Nourishing News

Mindful Monday; Mindful Eating

Hard to believe October is almost over – this is our last Mindful Monday of October which means we are moving into Holiday season. Holiday season brings so much stress normally and this year will be amplified. We have just a couple weeks to establish a strong habit that will help keep us healthy and grounded and I thought the perfect mindfulness habit would be Mindful Eating! This is a habit I have helped hundreds of people establish with wonderful results that spill over into many areas.

Mindful Monday; Mindful Eating

What is Mindful Eating?

Mindful eating is exactly how it sounds – be mindful and present in the moment as you consume food. Sounds simple, but most of us mindlessly eat all day long, which leads to so many subtle negative side effects; from digestive issues to consuming excessive calories. The benefits of mindful eating extend beyond good digestion and consumption of fewer calories however; helping to re-center yourself, naturally practice gratitude (Benefits of which we talked about last week – check it our here), and being in control of our food choices by becoming conscious.

How to Practice Mindful Eating

Mindful eating can be practiced by following these simple steps with at least one meal each day to start.

1. Always sit down at a table to eat.

  • Make it an important ritual, not something that is done while standing at a sink, an open fridge, or while doing chores. Block out a minimum of 20 minutes – no phones, laptops, or reading/distracting material. The ONLY exception to this is through virtual meals with loved ones – while socially distancing, we can Facetime at a coordinated time to sit and eat with family/friends.

2. Take a minute to register where you are on the hunger scale.

  • 1 means you are not hungry at ALL – as a matter of fact, you are SO FULL you may need to adjust your pants or lay down because you are uncomfortable and can’t possibly eat another bite. 10 means that you are starving – it has been hours since you last ate and you are so ravenous that you feel like you could start eating your own arm. Ideally you want to remain in the 4-6 range. Never allowing your hunger to get out of control, but not eating to the point of feeling sick.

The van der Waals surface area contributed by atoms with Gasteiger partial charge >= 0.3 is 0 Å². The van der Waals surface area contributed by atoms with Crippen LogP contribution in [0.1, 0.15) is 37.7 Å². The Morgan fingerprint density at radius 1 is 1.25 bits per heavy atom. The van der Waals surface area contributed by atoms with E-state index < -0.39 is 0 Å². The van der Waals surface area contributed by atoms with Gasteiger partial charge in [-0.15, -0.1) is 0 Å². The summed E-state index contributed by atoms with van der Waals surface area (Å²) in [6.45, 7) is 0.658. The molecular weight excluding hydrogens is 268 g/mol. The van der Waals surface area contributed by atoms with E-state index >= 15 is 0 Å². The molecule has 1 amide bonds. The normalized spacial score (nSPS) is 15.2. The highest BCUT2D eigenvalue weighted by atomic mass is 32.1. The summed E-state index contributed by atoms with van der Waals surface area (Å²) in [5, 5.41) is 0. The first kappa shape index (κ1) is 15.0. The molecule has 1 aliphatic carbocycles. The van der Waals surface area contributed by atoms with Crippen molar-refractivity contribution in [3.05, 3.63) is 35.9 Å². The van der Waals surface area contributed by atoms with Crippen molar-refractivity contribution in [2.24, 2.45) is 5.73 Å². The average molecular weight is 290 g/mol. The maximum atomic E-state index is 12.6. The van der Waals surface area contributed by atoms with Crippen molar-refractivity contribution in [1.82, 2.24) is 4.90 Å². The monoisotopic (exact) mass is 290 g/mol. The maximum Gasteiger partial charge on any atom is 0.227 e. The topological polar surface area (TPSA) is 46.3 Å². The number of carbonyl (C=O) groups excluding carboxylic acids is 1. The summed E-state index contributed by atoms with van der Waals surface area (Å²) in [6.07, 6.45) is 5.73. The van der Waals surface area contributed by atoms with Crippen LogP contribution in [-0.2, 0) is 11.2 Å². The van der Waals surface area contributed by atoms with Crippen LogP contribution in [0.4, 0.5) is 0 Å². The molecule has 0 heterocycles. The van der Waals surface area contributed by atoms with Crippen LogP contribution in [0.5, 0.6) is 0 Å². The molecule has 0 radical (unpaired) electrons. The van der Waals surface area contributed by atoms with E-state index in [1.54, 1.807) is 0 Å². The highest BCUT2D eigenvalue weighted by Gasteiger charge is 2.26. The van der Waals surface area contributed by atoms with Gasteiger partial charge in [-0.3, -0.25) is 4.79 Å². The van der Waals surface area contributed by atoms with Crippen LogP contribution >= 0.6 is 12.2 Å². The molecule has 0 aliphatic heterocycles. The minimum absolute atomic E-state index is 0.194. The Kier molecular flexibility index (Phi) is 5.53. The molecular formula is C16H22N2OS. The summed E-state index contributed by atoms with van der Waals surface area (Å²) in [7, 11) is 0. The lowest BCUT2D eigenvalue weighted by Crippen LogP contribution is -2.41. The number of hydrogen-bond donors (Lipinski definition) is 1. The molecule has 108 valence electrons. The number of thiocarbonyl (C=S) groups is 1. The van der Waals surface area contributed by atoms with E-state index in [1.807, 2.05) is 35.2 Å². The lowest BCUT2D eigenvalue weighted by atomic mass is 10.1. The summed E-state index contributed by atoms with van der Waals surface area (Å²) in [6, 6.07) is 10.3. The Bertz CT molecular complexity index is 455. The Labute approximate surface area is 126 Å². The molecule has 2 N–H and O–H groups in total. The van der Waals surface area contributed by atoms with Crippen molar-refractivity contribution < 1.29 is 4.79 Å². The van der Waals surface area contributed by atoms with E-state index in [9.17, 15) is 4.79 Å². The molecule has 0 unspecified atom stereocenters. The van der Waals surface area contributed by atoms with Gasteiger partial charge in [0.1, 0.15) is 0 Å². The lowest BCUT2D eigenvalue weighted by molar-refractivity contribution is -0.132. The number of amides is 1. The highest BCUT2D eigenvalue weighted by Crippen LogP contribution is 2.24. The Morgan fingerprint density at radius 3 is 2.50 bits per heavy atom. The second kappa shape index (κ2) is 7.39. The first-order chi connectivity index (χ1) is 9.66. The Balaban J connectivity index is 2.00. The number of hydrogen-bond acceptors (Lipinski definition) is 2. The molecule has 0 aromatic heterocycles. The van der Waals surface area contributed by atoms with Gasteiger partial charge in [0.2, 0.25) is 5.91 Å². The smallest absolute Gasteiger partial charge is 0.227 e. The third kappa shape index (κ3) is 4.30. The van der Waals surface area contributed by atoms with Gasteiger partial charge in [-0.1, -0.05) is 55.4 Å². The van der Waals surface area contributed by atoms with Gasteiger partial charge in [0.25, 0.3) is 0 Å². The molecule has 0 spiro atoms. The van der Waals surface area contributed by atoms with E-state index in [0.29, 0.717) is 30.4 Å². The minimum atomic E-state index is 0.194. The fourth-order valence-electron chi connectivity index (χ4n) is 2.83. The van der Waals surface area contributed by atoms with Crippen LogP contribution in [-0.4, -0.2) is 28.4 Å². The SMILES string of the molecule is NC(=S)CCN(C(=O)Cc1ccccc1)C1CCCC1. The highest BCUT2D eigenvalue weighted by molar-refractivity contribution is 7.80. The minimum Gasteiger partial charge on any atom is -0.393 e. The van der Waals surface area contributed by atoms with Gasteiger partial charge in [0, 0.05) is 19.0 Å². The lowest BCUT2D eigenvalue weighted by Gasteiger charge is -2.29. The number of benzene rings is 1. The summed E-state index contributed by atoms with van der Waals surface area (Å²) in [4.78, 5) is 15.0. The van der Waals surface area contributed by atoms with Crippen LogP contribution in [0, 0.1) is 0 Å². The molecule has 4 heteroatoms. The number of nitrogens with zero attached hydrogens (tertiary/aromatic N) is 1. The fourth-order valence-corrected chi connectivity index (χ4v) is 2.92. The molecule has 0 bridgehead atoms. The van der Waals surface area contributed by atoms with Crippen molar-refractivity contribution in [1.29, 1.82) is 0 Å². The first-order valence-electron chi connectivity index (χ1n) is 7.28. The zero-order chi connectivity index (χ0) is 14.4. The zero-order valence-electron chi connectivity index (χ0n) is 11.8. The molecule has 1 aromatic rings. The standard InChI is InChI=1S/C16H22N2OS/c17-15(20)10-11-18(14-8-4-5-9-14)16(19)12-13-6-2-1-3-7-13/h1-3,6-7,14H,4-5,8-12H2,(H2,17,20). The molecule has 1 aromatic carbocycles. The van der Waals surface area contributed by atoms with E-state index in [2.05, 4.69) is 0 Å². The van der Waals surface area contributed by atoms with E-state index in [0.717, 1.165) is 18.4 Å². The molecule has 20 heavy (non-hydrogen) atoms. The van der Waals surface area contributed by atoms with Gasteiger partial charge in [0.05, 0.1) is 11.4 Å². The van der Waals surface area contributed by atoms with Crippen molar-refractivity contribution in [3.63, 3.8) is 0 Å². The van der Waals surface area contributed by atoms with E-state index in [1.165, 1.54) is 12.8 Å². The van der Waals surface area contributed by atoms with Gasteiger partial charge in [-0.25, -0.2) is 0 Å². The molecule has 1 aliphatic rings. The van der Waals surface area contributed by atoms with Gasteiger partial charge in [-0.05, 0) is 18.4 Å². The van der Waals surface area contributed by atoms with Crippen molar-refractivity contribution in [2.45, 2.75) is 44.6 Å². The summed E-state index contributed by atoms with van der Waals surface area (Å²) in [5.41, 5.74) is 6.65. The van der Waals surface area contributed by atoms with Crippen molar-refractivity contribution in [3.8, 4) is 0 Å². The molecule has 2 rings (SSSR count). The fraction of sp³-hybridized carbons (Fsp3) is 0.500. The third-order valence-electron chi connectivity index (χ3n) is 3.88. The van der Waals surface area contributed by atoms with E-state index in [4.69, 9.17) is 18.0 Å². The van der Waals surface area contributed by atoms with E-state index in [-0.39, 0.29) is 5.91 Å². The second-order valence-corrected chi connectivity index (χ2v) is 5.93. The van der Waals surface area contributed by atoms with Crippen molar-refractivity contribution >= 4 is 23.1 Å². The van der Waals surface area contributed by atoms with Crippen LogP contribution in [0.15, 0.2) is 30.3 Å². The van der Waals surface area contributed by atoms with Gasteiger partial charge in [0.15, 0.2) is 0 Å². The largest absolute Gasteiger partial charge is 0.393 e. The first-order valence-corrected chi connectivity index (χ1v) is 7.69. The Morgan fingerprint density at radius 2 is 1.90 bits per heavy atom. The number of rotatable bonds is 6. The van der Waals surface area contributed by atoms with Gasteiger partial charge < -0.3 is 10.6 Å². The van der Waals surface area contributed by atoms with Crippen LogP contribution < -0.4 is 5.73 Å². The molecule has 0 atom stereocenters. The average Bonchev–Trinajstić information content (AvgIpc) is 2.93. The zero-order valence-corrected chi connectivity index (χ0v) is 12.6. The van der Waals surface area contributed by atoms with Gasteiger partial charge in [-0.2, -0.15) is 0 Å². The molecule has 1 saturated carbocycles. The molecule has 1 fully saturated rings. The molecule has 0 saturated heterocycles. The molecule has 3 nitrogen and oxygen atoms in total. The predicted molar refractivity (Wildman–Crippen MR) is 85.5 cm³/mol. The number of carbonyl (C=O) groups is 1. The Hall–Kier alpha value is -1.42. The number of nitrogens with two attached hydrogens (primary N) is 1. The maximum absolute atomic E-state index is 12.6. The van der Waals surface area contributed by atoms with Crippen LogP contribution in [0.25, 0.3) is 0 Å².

3. Observe your food

  • How does it look? Smell? Build the anticipation of what to expect, how much you will enjoy it, and how grateful you are for the meal.

4. Take your first bite.

  • Immediately put your eating utensil down and focus on how the food feels in your mouth & how it tastes. Count how many times you chew your bite. Your goal here is 20 -30 minimum, ultimately the goal is 50 chews per bite but I know most will not reach that goal. Use common sense, you obviously will not be chewing yogurt 50 times, not even 20 times; but for most foods, this is the goal. The first part of digestion takes place in your mouth and when we fail to chew our food properly, we end up with digestive issues. Many times doctors will prescribe prescription medications for digestive issues when all we need to do is chew our food.

5. Repeat step 4 until you are halfway finished.

  • At that time, check in once again on the hunger scale. How has your hunger changed? Are you still hungry? Or are you eating simply to clean your plate or because it tastes good? Make the choice as to whether or not you want to continue. (The key here is that it is your choice, not a subconscious action)

6. If/when you finish what is on your plate, check in yet again on the hunger scale.

  • If you are still feeling hungry (7-10), then do an activity for a few minutes (This is when I would do the dishes/clean up from meal prep) and then if you still feel hungry, go ahead and have a second helping, repeating the same steps as above.

*TIP* This will be even more effective if you switch to using smaller plates – our eyes will perceive it as being more food we are consuming than if we had the same amount on a larger plate with lots of empty space on the plate. This helps us to feel more satisfied rather than feel deprived.

Give It A Try!

I hope you give this mindfulness exercise a try – and when you do, please let us know how it worked for you! I would love to know what parts of it you will be incorporating into your everyday life. If you have tips for others on how to practice mindful eating, please share them in the comments here or on our Facebook, YouTube, or Instagram post!

With Love & Gratitude,